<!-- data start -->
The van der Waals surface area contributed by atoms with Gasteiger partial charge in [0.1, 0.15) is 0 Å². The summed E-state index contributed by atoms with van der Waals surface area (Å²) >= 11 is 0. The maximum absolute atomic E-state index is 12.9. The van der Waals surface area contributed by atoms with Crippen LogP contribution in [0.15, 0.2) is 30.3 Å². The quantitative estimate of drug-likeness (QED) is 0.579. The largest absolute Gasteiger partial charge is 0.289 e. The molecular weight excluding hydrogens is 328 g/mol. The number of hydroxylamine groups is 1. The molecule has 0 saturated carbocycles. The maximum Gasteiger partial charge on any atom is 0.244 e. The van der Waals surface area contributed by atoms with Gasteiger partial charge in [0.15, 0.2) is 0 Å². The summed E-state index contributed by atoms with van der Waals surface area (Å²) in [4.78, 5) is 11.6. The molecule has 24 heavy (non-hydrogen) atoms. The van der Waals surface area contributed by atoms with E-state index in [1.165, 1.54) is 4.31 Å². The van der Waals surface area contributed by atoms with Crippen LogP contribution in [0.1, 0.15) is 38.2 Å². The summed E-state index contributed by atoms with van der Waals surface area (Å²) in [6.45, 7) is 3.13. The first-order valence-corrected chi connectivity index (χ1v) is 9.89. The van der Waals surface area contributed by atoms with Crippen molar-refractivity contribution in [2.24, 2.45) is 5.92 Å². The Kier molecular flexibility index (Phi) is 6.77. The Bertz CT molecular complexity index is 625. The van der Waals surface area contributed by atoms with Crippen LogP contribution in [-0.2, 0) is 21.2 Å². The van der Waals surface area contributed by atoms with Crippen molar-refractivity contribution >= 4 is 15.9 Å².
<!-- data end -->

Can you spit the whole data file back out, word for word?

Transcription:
The van der Waals surface area contributed by atoms with Gasteiger partial charge in [0.1, 0.15) is 0 Å². The summed E-state index contributed by atoms with van der Waals surface area (Å²) >= 11 is 0. The maximum absolute atomic E-state index is 12.9. The van der Waals surface area contributed by atoms with Crippen LogP contribution in [0.15, 0.2) is 30.3 Å². The quantitative estimate of drug-likeness (QED) is 0.579. The largest absolute Gasteiger partial charge is 0.289 e. The molecular weight excluding hydrogens is 328 g/mol. The number of hydroxylamine groups is 1. The molecule has 0 saturated carbocycles. The maximum Gasteiger partial charge on any atom is 0.244 e. The van der Waals surface area contributed by atoms with Gasteiger partial charge in [0.15, 0.2) is 0 Å². The summed E-state index contributed by atoms with van der Waals surface area (Å²) in [4.78, 5) is 11.6. The molecule has 24 heavy (non-hydrogen) atoms. The van der Waals surface area contributed by atoms with E-state index in [1.165, 1.54) is 4.31 Å². The van der Waals surface area contributed by atoms with Crippen LogP contribution in [0.1, 0.15) is 38.2 Å². The summed E-state index contributed by atoms with van der Waals surface area (Å²) in [6.45, 7) is 3.13. The first-order valence-corrected chi connectivity index (χ1v) is 9.89. The van der Waals surface area contributed by atoms with Crippen molar-refractivity contribution in [2.24, 2.45) is 5.92 Å². The Kier molecular flexibility index (Phi) is 6.77. The Bertz CT molecular complexity index is 625. The van der Waals surface area contributed by atoms with Crippen LogP contribution in [-0.2, 0) is 21.2 Å². The van der Waals surface area contributed by atoms with Crippen molar-refractivity contribution >= 4 is 15.9 Å².